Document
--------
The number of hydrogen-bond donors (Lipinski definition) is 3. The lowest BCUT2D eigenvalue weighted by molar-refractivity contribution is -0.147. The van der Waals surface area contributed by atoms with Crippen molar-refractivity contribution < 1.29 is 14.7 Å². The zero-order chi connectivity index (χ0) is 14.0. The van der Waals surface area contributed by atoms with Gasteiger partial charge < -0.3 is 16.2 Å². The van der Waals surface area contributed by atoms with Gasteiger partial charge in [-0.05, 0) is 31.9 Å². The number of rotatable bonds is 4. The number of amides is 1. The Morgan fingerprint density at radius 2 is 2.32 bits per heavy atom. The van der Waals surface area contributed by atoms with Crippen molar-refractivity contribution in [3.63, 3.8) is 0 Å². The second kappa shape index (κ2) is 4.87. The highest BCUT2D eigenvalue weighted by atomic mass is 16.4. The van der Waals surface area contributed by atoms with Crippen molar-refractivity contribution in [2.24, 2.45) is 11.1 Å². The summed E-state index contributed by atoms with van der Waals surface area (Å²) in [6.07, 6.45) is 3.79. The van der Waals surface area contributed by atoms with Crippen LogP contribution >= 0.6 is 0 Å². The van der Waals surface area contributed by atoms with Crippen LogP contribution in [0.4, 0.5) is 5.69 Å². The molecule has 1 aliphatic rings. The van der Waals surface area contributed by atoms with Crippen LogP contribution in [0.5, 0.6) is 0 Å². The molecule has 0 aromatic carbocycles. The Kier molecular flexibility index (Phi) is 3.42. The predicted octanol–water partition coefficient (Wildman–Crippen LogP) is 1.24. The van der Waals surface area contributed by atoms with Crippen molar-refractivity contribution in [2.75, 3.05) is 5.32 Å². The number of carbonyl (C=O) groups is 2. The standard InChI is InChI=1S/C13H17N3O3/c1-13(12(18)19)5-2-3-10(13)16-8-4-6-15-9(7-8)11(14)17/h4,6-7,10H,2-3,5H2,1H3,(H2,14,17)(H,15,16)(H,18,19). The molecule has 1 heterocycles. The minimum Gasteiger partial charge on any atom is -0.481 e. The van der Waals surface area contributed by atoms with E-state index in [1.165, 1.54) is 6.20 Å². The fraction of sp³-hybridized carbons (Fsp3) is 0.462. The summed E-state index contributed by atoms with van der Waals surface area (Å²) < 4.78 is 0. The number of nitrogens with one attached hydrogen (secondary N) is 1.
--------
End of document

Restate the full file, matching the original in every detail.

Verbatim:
The number of hydrogen-bond donors (Lipinski definition) is 3. The lowest BCUT2D eigenvalue weighted by molar-refractivity contribution is -0.147. The van der Waals surface area contributed by atoms with Crippen molar-refractivity contribution < 1.29 is 14.7 Å². The zero-order chi connectivity index (χ0) is 14.0. The van der Waals surface area contributed by atoms with Gasteiger partial charge < -0.3 is 16.2 Å². The van der Waals surface area contributed by atoms with Gasteiger partial charge in [-0.05, 0) is 31.9 Å². The number of rotatable bonds is 4. The number of amides is 1. The Morgan fingerprint density at radius 2 is 2.32 bits per heavy atom. The van der Waals surface area contributed by atoms with Crippen molar-refractivity contribution in [3.63, 3.8) is 0 Å². The second kappa shape index (κ2) is 4.87. The highest BCUT2D eigenvalue weighted by atomic mass is 16.4. The van der Waals surface area contributed by atoms with Crippen molar-refractivity contribution in [2.24, 2.45) is 11.1 Å². The summed E-state index contributed by atoms with van der Waals surface area (Å²) in [6.07, 6.45) is 3.79. The van der Waals surface area contributed by atoms with Crippen LogP contribution >= 0.6 is 0 Å². The van der Waals surface area contributed by atoms with Crippen LogP contribution in [0.4, 0.5) is 5.69 Å². The molecule has 1 aliphatic rings. The van der Waals surface area contributed by atoms with Crippen LogP contribution in [0.5, 0.6) is 0 Å². The molecule has 0 aromatic carbocycles. The Kier molecular flexibility index (Phi) is 3.42. The predicted octanol–water partition coefficient (Wildman–Crippen LogP) is 1.24. The van der Waals surface area contributed by atoms with Crippen molar-refractivity contribution in [2.75, 3.05) is 5.32 Å². The number of carbonyl (C=O) groups is 2. The standard InChI is InChI=1S/C13H17N3O3/c1-13(12(18)19)5-2-3-10(13)16-8-4-6-15-9(7-8)11(14)17/h4,6-7,10H,2-3,5H2,1H3,(H2,14,17)(H,15,16)(H,18,19). The molecule has 1 heterocycles. The minimum Gasteiger partial charge on any atom is -0.481 e. The van der Waals surface area contributed by atoms with E-state index in [1.165, 1.54) is 6.20 Å². The fraction of sp³-hybridized carbons (Fsp3) is 0.462. The summed E-state index contributed by atoms with van der Waals surface area (Å²) < 4.78 is 0. The number of nitrogens with one attached hydrogen (secondary N) is 1.